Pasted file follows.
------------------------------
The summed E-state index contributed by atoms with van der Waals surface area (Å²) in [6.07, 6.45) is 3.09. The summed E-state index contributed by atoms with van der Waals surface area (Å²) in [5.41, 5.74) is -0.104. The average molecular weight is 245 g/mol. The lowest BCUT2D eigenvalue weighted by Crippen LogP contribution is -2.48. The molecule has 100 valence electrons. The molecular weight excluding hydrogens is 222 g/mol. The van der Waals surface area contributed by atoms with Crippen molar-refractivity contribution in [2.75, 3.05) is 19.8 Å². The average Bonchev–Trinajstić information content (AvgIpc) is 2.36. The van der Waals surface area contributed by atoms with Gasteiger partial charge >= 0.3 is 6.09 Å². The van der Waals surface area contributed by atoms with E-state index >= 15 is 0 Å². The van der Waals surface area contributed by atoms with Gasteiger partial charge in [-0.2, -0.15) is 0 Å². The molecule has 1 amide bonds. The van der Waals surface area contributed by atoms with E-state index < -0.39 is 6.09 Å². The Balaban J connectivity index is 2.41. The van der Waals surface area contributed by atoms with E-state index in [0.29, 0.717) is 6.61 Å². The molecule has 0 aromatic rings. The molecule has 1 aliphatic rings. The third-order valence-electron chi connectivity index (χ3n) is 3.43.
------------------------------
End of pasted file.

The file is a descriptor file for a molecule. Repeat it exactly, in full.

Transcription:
The summed E-state index contributed by atoms with van der Waals surface area (Å²) in [6.07, 6.45) is 3.09. The summed E-state index contributed by atoms with van der Waals surface area (Å²) in [5.41, 5.74) is -0.104. The average molecular weight is 245 g/mol. The lowest BCUT2D eigenvalue weighted by Crippen LogP contribution is -2.48. The molecule has 100 valence electrons. The molecular weight excluding hydrogens is 222 g/mol. The van der Waals surface area contributed by atoms with Crippen molar-refractivity contribution in [2.75, 3.05) is 19.8 Å². The average Bonchev–Trinajstić information content (AvgIpc) is 2.36. The van der Waals surface area contributed by atoms with Gasteiger partial charge >= 0.3 is 6.09 Å². The van der Waals surface area contributed by atoms with E-state index >= 15 is 0 Å². The van der Waals surface area contributed by atoms with Gasteiger partial charge in [-0.2, -0.15) is 0 Å². The molecule has 1 amide bonds. The van der Waals surface area contributed by atoms with E-state index < -0.39 is 6.09 Å². The Balaban J connectivity index is 2.41. The van der Waals surface area contributed by atoms with E-state index in [0.29, 0.717) is 6.61 Å². The molecule has 0 aromatic rings. The molecule has 1 aliphatic rings. The third-order valence-electron chi connectivity index (χ3n) is 3.43.